A Rich Toolbox

By Stan Gibson  |  Posted 2009-04-13 Print this article Print


While some vendors' social networks have been inspired by Facebook, WorkLight created software called WorkBook that requires Facebook. "We built an application that is an overlay on top of Facebook-it allows you to pull in your Facebook friends and collaborate with them behind the firewall," said David Lavenda, vice president at WorkLight. WorkLight adds security by using a business's existing user authentication scheme to authenticate WorkBook participants.

Just as IBM and Microsoft have added social networking tools to their collaboration software suites, wiki vendors such as Socialtext and Jive have gotten into the act by offering social networking tools with their core wiki products.

Similarly, Yammer, a tool that works much like Twitter but is intended for business use, includes a social networking component that gives employees personal pages

Return on investment is a slippery concept when it comes to social networking tools because it's hard to come up with a reliable yardstick to measure the cost of the tool versus cost savings due to time saved as well as new opportunities created.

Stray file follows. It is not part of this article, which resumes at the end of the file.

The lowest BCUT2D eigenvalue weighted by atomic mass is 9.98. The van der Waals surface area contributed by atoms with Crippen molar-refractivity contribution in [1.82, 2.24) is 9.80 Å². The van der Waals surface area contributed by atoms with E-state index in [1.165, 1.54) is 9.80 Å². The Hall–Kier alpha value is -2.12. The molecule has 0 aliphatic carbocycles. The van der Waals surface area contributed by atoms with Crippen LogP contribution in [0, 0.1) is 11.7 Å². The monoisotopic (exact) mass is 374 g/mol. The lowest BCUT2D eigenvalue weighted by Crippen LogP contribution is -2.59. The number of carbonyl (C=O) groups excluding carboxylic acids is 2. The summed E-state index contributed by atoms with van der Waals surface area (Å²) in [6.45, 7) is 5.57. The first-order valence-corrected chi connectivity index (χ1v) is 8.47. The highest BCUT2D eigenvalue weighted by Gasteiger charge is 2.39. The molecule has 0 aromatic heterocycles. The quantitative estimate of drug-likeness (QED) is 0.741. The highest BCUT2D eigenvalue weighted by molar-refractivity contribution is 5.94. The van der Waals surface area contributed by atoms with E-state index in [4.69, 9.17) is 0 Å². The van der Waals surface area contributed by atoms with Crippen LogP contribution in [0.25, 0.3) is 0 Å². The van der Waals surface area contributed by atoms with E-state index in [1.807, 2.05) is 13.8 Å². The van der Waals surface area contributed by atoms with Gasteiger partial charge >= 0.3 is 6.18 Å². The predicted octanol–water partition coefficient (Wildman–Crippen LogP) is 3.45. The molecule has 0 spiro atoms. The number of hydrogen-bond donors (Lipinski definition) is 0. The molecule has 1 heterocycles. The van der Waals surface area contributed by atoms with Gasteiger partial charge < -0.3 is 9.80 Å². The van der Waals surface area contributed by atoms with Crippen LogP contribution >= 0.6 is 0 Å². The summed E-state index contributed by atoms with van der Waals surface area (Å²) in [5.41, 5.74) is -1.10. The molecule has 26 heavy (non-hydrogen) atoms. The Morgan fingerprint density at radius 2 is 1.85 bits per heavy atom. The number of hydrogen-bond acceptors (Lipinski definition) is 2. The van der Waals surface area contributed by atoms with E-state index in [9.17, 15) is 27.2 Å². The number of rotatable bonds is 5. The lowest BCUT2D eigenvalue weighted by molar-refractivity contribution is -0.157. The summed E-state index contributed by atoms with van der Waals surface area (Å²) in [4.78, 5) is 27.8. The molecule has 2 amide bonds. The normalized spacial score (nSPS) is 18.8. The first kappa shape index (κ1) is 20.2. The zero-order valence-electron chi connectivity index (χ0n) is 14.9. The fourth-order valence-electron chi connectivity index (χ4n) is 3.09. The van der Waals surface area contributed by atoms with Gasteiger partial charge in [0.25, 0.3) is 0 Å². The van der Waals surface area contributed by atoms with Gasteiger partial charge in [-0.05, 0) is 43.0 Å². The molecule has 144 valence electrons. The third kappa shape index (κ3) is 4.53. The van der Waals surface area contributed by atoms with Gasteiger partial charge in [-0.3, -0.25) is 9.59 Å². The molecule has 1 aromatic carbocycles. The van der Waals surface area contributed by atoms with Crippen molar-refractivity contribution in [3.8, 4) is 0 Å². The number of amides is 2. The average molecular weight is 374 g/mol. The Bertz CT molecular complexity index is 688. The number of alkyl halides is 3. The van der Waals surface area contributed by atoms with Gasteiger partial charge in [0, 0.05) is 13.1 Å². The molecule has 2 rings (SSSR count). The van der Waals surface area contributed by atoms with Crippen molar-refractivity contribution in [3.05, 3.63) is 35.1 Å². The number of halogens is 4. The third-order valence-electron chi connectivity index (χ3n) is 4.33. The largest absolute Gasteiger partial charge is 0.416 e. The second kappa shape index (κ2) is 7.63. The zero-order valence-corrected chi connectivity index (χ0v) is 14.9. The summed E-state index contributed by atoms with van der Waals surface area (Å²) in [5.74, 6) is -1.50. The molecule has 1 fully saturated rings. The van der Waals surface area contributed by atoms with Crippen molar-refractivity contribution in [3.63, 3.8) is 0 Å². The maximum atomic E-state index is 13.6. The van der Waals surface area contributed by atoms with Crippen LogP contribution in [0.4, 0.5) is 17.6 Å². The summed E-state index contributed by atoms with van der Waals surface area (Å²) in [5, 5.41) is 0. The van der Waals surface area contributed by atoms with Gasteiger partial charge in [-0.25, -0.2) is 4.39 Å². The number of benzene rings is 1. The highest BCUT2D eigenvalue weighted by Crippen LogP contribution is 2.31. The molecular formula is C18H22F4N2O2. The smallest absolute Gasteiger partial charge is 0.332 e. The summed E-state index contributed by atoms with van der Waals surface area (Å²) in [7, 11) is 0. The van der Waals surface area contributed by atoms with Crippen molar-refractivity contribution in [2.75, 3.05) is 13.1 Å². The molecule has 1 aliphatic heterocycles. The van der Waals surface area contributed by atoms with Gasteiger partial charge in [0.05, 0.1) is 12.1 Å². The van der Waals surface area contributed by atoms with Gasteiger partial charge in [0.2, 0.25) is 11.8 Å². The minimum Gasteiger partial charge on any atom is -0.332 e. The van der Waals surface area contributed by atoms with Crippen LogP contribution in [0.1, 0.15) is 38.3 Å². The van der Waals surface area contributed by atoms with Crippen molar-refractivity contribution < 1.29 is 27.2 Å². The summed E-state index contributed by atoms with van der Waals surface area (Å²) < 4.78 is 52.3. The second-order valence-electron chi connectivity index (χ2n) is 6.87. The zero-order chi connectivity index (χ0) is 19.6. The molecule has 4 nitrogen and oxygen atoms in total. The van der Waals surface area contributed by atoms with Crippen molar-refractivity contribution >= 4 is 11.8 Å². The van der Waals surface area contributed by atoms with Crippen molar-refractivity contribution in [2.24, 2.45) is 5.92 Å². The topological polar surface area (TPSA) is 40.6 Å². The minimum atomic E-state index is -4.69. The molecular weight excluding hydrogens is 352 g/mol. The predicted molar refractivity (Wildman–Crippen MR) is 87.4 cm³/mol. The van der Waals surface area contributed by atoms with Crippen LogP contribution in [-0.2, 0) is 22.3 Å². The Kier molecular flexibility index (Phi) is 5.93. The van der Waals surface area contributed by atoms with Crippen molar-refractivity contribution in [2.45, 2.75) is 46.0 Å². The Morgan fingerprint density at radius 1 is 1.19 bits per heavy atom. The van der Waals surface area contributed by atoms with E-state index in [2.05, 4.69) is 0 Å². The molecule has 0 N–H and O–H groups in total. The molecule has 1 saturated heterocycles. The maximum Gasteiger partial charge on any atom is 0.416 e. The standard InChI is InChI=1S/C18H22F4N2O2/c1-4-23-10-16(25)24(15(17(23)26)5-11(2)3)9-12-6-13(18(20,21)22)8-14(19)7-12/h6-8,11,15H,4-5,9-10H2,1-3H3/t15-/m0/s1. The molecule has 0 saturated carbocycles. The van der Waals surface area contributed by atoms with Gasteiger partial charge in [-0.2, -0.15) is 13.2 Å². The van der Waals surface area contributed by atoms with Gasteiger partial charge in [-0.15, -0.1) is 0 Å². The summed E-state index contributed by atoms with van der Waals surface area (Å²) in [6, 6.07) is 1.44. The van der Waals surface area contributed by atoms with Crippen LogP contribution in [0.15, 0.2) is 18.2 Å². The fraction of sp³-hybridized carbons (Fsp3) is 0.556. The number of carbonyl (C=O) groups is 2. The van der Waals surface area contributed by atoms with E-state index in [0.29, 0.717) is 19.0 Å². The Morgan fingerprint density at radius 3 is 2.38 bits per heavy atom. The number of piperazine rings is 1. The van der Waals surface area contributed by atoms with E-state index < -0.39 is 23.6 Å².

However, any social networking tool is only as good as the number of people using it, the quality of the information they post on their sites and the frequency with which they use the tool. While some companies mandate that all employees have a personal Web page, not all businesses are comfortable taking a stance that might be seen as coercive.

Despite questions, enterprises-especially those with highly skilled employees working in far-flung locations-are coming to the realization that new tools are needed to build a corporate culture in which knowledge is quickly located and shared. And a virtual water cooler is just the thing to bring that about.


Stan Gibson is Executive Editor of eWEEK. In addition to taking part in Ziff Davis eSeminars and taking charge of special editorial projects, his columns and editorials appear regularly in both the print and online editions of eWEEK. He is chairman of eWEEK's Editorial Board, which received the 1999 Jesse H. Neal Award of the American Business Press. In ten years at eWEEK, Gibson has served eWEEK (formerly PC Week) as Executive Editor/eBiz Strategies, Deputy News Editor, Networking Editor, Assignment Editor and Department Editor. His Webcast program, 'Take Down,' appeared on Zcast.tv. He has appeared on many radio and television programs including TechTV, CNBC, PBS, WBZ-Boston, WEVD New York and New England Cable News. Gibson has appeared as keynoter at many conferences, including CAMP Expo, Society for Information Management, and the Technology Managers Forum. A 19-year veteran covering information technology, he was previously News Editor at Communications Week and was Software Editor and Systems Editor at Computerworld.

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